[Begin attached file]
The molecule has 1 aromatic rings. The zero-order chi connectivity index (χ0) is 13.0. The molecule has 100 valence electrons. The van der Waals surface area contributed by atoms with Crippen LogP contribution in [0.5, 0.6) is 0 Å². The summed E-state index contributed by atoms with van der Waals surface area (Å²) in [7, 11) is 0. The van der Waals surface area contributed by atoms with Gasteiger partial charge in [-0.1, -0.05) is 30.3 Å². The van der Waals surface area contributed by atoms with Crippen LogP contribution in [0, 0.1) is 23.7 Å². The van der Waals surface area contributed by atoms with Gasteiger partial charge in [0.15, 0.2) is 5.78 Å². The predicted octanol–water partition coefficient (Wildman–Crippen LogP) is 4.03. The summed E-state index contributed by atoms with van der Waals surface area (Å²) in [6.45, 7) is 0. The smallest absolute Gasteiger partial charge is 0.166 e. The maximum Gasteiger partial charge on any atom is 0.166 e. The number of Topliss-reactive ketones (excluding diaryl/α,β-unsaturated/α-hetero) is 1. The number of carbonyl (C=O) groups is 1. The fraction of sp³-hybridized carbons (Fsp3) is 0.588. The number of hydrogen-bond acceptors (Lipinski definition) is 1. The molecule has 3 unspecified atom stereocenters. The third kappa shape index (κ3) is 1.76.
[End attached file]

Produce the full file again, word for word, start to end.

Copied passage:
The molecule has 1 aromatic rings. The zero-order chi connectivity index (χ0) is 13.0. The molecule has 100 valence electrons. The van der Waals surface area contributed by atoms with Crippen LogP contribution in [0.5, 0.6) is 0 Å². The summed E-state index contributed by atoms with van der Waals surface area (Å²) in [7, 11) is 0. The van der Waals surface area contributed by atoms with Gasteiger partial charge in [-0.1, -0.05) is 30.3 Å². The van der Waals surface area contributed by atoms with Crippen LogP contribution in [0, 0.1) is 23.7 Å². The van der Waals surface area contributed by atoms with Gasteiger partial charge in [0.15, 0.2) is 5.78 Å². The predicted octanol–water partition coefficient (Wildman–Crippen LogP) is 4.03. The summed E-state index contributed by atoms with van der Waals surface area (Å²) in [6.45, 7) is 0. The smallest absolute Gasteiger partial charge is 0.166 e. The maximum Gasteiger partial charge on any atom is 0.166 e. The number of Topliss-reactive ketones (excluding diaryl/α,β-unsaturated/α-hetero) is 1. The number of carbonyl (C=O) groups is 1. The fraction of sp³-hybridized carbons (Fsp3) is 0.588. The number of hydrogen-bond acceptors (Lipinski definition) is 1. The molecule has 3 unspecified atom stereocenters. The third kappa shape index (κ3) is 1.76.